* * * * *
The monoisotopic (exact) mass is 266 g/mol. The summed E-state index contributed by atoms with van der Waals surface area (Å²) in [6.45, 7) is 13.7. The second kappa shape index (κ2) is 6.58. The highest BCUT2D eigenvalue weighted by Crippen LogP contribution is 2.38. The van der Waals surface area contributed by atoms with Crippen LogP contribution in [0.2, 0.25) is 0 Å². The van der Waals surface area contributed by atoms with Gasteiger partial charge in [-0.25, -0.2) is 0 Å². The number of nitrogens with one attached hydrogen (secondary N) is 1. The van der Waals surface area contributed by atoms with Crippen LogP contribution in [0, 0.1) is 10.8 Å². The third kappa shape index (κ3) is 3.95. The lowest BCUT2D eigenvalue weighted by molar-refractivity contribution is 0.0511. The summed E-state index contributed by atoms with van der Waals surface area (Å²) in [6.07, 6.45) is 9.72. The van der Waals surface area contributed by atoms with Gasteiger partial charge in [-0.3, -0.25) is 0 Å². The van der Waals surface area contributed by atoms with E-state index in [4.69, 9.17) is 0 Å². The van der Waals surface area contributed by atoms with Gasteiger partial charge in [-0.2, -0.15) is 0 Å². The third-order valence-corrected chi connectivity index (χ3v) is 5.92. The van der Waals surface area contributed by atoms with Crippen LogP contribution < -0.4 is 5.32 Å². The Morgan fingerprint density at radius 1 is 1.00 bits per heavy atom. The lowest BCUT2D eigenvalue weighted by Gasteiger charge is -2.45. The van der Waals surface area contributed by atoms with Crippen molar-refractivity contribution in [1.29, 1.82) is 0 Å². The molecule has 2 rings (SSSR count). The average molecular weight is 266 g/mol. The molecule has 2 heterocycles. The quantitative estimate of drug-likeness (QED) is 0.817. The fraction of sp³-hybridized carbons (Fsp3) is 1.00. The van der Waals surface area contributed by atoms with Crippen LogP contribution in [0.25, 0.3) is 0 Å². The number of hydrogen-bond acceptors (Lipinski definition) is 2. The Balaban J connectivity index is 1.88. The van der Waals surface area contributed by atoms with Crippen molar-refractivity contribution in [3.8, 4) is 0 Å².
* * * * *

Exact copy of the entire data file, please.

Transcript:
The monoisotopic (exact) mass is 266 g/mol. The summed E-state index contributed by atoms with van der Waals surface area (Å²) in [6.45, 7) is 13.7. The second kappa shape index (κ2) is 6.58. The highest BCUT2D eigenvalue weighted by Crippen LogP contribution is 2.38. The van der Waals surface area contributed by atoms with Crippen LogP contribution in [0.2, 0.25) is 0 Å². The van der Waals surface area contributed by atoms with Gasteiger partial charge in [-0.25, -0.2) is 0 Å². The number of nitrogens with one attached hydrogen (secondary N) is 1. The van der Waals surface area contributed by atoms with Crippen LogP contribution in [0, 0.1) is 10.8 Å². The third kappa shape index (κ3) is 3.95. The lowest BCUT2D eigenvalue weighted by molar-refractivity contribution is 0.0511. The summed E-state index contributed by atoms with van der Waals surface area (Å²) in [6.07, 6.45) is 9.72. The van der Waals surface area contributed by atoms with Gasteiger partial charge in [-0.3, -0.25) is 0 Å². The van der Waals surface area contributed by atoms with E-state index in [4.69, 9.17) is 0 Å². The van der Waals surface area contributed by atoms with Gasteiger partial charge in [-0.2, -0.15) is 0 Å². The third-order valence-corrected chi connectivity index (χ3v) is 5.92. The van der Waals surface area contributed by atoms with Crippen LogP contribution < -0.4 is 5.32 Å². The Morgan fingerprint density at radius 1 is 1.00 bits per heavy atom. The lowest BCUT2D eigenvalue weighted by Gasteiger charge is -2.45. The van der Waals surface area contributed by atoms with Crippen molar-refractivity contribution in [1.29, 1.82) is 0 Å². The molecule has 2 rings (SSSR count). The average molecular weight is 266 g/mol. The molecule has 2 heterocycles. The quantitative estimate of drug-likeness (QED) is 0.817. The fraction of sp³-hybridized carbons (Fsp3) is 1.00. The van der Waals surface area contributed by atoms with Crippen LogP contribution in [0.25, 0.3) is 0 Å². The number of hydrogen-bond acceptors (Lipinski definition) is 2. The Balaban J connectivity index is 1.88. The van der Waals surface area contributed by atoms with Crippen molar-refractivity contribution in [3.8, 4) is 0 Å².